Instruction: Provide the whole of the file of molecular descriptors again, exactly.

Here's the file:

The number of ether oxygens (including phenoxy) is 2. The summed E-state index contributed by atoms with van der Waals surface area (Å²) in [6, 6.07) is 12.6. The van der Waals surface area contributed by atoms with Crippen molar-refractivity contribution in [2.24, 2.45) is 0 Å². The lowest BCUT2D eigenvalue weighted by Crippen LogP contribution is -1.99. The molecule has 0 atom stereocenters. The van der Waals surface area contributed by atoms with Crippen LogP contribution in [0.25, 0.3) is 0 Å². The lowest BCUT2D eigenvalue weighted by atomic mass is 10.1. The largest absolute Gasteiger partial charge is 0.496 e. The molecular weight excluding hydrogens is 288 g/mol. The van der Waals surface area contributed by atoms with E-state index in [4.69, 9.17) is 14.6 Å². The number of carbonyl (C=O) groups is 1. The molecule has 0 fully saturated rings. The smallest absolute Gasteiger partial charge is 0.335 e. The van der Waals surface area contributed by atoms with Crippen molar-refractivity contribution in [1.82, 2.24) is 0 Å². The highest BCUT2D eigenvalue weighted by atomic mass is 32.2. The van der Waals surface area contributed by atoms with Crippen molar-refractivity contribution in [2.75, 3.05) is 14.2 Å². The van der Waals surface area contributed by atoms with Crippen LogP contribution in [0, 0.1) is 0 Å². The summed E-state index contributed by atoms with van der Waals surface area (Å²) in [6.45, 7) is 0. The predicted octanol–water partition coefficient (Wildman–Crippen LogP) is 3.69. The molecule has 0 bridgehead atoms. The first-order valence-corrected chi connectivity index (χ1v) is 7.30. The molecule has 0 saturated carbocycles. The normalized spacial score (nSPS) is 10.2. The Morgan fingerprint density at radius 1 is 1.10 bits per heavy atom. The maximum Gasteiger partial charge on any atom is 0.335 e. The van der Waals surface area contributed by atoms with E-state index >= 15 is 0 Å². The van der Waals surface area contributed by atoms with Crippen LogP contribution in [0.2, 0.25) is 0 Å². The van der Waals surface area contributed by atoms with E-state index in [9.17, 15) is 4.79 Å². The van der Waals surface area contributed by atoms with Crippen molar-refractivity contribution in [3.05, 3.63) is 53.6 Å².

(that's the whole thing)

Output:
The number of ether oxygens (including phenoxy) is 2. The summed E-state index contributed by atoms with van der Waals surface area (Å²) in [6, 6.07) is 12.6. The van der Waals surface area contributed by atoms with Crippen molar-refractivity contribution in [2.24, 2.45) is 0 Å². The lowest BCUT2D eigenvalue weighted by Crippen LogP contribution is -1.99. The molecule has 0 atom stereocenters. The van der Waals surface area contributed by atoms with Crippen LogP contribution in [0.25, 0.3) is 0 Å². The lowest BCUT2D eigenvalue weighted by atomic mass is 10.1. The largest absolute Gasteiger partial charge is 0.496 e. The molecular weight excluding hydrogens is 288 g/mol. The van der Waals surface area contributed by atoms with E-state index in [4.69, 9.17) is 14.6 Å². The number of carbonyl (C=O) groups is 1. The molecule has 0 fully saturated rings. The smallest absolute Gasteiger partial charge is 0.335 e. The van der Waals surface area contributed by atoms with Crippen molar-refractivity contribution in [1.82, 2.24) is 0 Å². The highest BCUT2D eigenvalue weighted by atomic mass is 32.2. The van der Waals surface area contributed by atoms with Crippen molar-refractivity contribution in [2.75, 3.05) is 14.2 Å². The van der Waals surface area contributed by atoms with Crippen LogP contribution in [0, 0.1) is 0 Å². The summed E-state index contributed by atoms with van der Waals surface area (Å²) in [6.45, 7) is 0. The predicted octanol–water partition coefficient (Wildman–Crippen LogP) is 3.69. The molecule has 0 bridgehead atoms. The first-order valence-corrected chi connectivity index (χ1v) is 7.30. The molecule has 0 saturated carbocycles. The normalized spacial score (nSPS) is 10.2. The Morgan fingerprint density at radius 1 is 1.10 bits per heavy atom. The maximum Gasteiger partial charge on any atom is 0.335 e. The van der Waals surface area contributed by atoms with E-state index >= 15 is 0 Å². The van der Waals surface area contributed by atoms with Crippen LogP contribution in [0.2, 0.25) is 0 Å². The van der Waals surface area contributed by atoms with E-state index in [9.17, 15) is 4.79 Å². The van der Waals surface area contributed by atoms with Crippen molar-refractivity contribution in [3.05, 3.63) is 53.6 Å².